Neighborhoods / Russian Hill

Russian Hill

The San Francisco of movies

You may think you know all there is to know about Russian Hill; you don’t. You may know that the cable car still runs down Hyde Street before turning left at Washington, that Steve McQueen tore down Taylor Street in his Mustang during the climactic chase scene of the 1968 movie “Bullitt” or that Anna Madrigal’s “Barbary Lane” was actually a fictionalized Macondray Lane, but you still don’t know everything.You may even have found out where Neal Cassady lived on Russell Street. There’s still more to know about one of San Francisco’s most famous neighborhoods. Russian Hill is where you’ll find hordes of tourists taking pictures of the “Crookedest Street in the World,” and where you can pause — from almost anywhere — and drink in panoramic views of San Francisco, the bay, Marin County and the East Bay. It’s also a complex maze of steep streets, apartment buildings, mansions, Edwardian flats and one street (Polk) teeming with restaurants, bars and shops. You may think you know Russian Hill, but even natives know there’s always more to learn about what may be San Francisco’s most famous — and most picturesque — neighborhood.

Area Map

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Commute

All major tech company buses run north-south on Van Ness Avenue, with stops at Pacific Avenue and Union Street. The Google bus also stops at Columbus Avenue and Union.

SFMTA Buses:
Several MTA bus lines run east-west through Russian Hill, including the 30 Express (Broadway), the 41 and 45 (Union Street) and the 47 and 30 Local (Bay Street). The 30 also runs north-south on Columbus Avenue and the 19 travels the same directions on Polk Street.There are multiple lines running north-south on Van Ness Avenue as well.

Cable Car
The Powell/Hyde cable car line runs the length of Hyde Street from Aquatic Park before turning on Mason.

Nearest MUNI Metro
Van Ness Station

Nearest BART
Civic Center

Estimated Commute Times
Financial District by bus: 25 minutes
Financial District on foot: 25 minutes
South San Francisco via auto: 35 minutes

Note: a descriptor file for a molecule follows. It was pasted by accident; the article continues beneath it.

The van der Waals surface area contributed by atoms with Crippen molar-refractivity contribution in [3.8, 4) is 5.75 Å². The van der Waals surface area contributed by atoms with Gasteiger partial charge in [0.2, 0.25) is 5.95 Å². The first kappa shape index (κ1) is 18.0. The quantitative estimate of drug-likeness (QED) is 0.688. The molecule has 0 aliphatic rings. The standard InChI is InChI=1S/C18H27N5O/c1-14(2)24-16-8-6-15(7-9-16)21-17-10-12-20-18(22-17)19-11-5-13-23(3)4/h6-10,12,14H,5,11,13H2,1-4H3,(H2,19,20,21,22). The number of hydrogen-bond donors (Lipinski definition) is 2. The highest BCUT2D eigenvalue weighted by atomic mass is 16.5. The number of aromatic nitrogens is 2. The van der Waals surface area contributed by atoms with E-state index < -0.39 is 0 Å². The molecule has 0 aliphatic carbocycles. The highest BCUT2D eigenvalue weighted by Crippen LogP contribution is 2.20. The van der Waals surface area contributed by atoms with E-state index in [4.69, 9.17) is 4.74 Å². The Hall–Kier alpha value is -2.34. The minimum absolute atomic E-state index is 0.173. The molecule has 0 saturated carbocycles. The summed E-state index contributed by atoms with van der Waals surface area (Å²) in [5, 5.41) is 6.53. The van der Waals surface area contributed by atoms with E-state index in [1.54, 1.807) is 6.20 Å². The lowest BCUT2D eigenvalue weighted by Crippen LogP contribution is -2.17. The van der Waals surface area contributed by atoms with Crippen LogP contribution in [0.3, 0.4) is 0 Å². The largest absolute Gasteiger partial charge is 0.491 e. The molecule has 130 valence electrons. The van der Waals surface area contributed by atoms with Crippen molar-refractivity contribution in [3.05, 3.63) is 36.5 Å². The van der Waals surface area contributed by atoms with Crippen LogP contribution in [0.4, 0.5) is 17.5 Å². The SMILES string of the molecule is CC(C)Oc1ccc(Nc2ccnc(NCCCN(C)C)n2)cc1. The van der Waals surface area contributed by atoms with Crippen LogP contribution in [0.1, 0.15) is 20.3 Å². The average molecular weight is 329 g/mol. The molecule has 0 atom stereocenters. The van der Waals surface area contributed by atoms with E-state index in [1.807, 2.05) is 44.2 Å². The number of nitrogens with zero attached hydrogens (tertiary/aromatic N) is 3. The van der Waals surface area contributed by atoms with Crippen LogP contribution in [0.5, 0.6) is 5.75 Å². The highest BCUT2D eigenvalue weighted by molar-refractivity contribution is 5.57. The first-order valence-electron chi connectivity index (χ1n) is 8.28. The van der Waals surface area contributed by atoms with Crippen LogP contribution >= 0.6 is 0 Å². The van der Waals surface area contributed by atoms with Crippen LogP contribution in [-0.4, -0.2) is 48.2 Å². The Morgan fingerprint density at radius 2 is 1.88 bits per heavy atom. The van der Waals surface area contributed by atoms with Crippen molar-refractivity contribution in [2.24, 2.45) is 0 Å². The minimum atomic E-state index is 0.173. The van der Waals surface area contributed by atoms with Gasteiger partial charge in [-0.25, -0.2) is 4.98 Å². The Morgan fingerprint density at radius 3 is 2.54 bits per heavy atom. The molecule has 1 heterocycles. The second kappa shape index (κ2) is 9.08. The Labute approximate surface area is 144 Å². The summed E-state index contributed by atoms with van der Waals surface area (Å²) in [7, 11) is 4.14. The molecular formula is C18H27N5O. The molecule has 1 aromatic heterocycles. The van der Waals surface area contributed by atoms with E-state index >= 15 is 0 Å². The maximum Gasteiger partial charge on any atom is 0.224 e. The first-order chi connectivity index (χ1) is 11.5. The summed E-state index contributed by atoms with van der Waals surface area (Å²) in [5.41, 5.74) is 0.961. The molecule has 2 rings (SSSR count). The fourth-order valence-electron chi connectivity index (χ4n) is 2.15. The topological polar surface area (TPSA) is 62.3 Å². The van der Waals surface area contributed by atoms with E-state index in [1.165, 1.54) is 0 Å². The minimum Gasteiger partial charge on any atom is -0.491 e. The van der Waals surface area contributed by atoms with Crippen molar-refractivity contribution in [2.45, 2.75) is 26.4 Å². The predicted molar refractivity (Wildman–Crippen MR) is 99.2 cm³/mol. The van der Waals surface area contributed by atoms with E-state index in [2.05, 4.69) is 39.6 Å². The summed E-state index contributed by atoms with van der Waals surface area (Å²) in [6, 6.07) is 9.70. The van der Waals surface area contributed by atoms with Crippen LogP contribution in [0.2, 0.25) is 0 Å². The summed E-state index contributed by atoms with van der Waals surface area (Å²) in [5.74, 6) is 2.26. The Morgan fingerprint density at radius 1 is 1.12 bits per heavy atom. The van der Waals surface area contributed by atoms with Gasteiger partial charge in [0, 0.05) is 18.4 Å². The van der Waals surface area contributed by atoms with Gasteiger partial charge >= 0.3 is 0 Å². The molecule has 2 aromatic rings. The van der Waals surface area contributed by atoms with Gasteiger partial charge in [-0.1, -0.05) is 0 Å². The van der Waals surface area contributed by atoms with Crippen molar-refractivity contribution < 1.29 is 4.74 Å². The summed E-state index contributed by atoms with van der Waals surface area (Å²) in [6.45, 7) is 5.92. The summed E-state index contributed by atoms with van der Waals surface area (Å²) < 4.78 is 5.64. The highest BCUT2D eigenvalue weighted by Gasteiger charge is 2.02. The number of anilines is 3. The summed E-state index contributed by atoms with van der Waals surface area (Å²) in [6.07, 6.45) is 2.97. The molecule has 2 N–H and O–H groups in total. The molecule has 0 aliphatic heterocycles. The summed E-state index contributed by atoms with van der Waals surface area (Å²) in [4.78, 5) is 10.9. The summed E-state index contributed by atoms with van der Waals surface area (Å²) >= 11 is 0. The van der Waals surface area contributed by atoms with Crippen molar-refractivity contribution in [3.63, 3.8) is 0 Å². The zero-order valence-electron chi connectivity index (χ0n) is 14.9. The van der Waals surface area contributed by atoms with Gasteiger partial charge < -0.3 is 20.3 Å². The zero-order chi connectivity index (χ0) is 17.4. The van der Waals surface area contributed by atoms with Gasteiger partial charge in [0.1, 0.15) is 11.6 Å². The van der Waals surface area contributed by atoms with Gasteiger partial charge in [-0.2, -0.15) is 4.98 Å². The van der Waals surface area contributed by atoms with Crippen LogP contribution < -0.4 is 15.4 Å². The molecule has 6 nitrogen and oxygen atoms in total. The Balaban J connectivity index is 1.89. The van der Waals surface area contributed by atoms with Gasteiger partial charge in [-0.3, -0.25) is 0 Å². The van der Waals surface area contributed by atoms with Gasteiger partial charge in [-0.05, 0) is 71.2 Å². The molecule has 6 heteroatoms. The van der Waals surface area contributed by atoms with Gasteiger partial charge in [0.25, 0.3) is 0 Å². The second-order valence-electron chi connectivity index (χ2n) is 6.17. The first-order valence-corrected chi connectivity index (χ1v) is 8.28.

Silicon Valley via auto: 65 minutes

Around the Block

Who Lives Here
Russian Hill is one of San Francisco’s most iconic neighborhoods, very popular with anyone looking for the classic cable cars-with-an-Alcatraz-view city experience. It is populated by a mix of wealthy and not-so-wealthy, long-time residents and ambitious newcomers.

Outdoorsy, elegant, aware
Russian Hill isn’t all mansions with views, but it has more than its share of spectacular dwellings — and spectacular views. It also has countless flats, apartments and condominiums, giving it a diverse population and an urban atmosphere different from ther high-end San Francisco neighborhoods like Pacific Heights. Some of San Francisco’s most familiar bold face names have called Russian Hill home, but so have the workaday singles, couples and families that comprise the backbone of the city. Polk Street on a Friday night may overflow with the usual collection of ambitious tech and finance professionals, but climb any one of Russian Hill’s steep streets and you’ll find longtime residents living in flats that have been in the family for generations, recent immigrants making their way in the new world, young families putting down roots and recent arrivals from all over the country, drawn by the neighborhood’s iconic views, convenient location and exciting urban vibe.

How They Live
They climb hills regularly, live in apartments, condos and grand mansions, take buses more often than trains and every day enjoy views the rest of the world commonly sees on television and in movies.

A town within a city
Ask a Noe Valley local how often they feel the need to leave their neighborhood; they’ll probably be stumped. Other than for work, they might say, we can’t think of any reason to leave. Noe Valley is one of those unique places — a small town surrounded by a big city. It’s friendly, close-knit and casual but still offers all of the resources and opportunities of a major urban center. Do you appreciate restaurants that have been ranked among the country’s best? La Ciccia is just down Church Street. How about a cutting-edge store selling shampoos, body washes, laundry detergent and cleaning supplies — to anyone who can supply their own refillable bottle? That’s Green 11. Need some exercise? A brisk walk up Billy Goat hill should satisfy that craving. It’s all here, and if it’s not it’s just a short walk away.

Housing Market
The Russian Hill market spans a vast breadth of options, from unrestored Edwardian units to massive traditional mansions, new construction to 1970s contemporary and everything in-between.

Do believe the hype